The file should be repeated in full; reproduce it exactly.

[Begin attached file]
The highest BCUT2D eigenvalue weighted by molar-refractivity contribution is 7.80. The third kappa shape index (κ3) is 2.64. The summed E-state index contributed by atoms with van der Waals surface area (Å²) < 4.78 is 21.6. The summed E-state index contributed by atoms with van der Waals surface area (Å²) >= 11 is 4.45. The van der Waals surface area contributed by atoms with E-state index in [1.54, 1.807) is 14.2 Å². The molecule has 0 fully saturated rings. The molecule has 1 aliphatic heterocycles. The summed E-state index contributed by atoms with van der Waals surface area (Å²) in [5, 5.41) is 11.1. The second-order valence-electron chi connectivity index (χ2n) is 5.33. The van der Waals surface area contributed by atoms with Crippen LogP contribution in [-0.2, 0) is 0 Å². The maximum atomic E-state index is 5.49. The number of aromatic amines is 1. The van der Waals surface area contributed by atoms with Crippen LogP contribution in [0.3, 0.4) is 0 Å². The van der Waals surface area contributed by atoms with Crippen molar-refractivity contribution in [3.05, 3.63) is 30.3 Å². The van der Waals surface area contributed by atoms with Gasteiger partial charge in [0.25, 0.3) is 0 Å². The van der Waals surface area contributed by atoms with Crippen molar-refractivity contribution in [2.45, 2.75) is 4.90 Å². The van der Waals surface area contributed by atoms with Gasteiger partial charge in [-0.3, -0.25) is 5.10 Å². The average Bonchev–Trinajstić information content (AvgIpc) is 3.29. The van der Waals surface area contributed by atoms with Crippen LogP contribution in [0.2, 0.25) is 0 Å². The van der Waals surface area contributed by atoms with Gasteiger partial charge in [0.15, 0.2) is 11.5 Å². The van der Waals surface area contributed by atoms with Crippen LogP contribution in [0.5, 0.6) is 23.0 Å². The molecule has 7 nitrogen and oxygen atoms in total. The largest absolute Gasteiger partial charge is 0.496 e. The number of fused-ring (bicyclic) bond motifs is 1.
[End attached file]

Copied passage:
The highest BCUT2D eigenvalue weighted by molar-refractivity contribution is 7.80. The third kappa shape index (κ3) is 2.64. The summed E-state index contributed by atoms with van der Waals surface area (Å²) < 4.78 is 21.6. The summed E-state index contributed by atoms with van der Waals surface area (Å²) >= 11 is 4.45. The van der Waals surface area contributed by atoms with E-state index in [1.54, 1.807) is 14.2 Å². The molecule has 0 fully saturated rings. The molecule has 1 aliphatic heterocycles. The summed E-state index contributed by atoms with van der Waals surface area (Å²) in [5, 5.41) is 11.1. The second-order valence-electron chi connectivity index (χ2n) is 5.33. The van der Waals surface area contributed by atoms with Crippen LogP contribution in [-0.2, 0) is 0 Å². The maximum atomic E-state index is 5.49. The number of aromatic amines is 1. The van der Waals surface area contributed by atoms with Crippen LogP contribution in [0.3, 0.4) is 0 Å². The van der Waals surface area contributed by atoms with Crippen molar-refractivity contribution in [3.05, 3.63) is 30.3 Å². The van der Waals surface area contributed by atoms with Gasteiger partial charge in [0.25, 0.3) is 0 Å². The van der Waals surface area contributed by atoms with Crippen molar-refractivity contribution in [2.45, 2.75) is 4.90 Å². The van der Waals surface area contributed by atoms with Gasteiger partial charge in [-0.3, -0.25) is 5.10 Å². The average Bonchev–Trinajstić information content (AvgIpc) is 3.29. The van der Waals surface area contributed by atoms with Crippen LogP contribution in [0.2, 0.25) is 0 Å². The van der Waals surface area contributed by atoms with Gasteiger partial charge in [0.15, 0.2) is 11.5 Å². The van der Waals surface area contributed by atoms with Crippen LogP contribution in [0.5, 0.6) is 23.0 Å². The molecule has 7 nitrogen and oxygen atoms in total. The largest absolute Gasteiger partial charge is 0.496 e. The number of fused-ring (bicyclic) bond motifs is 1.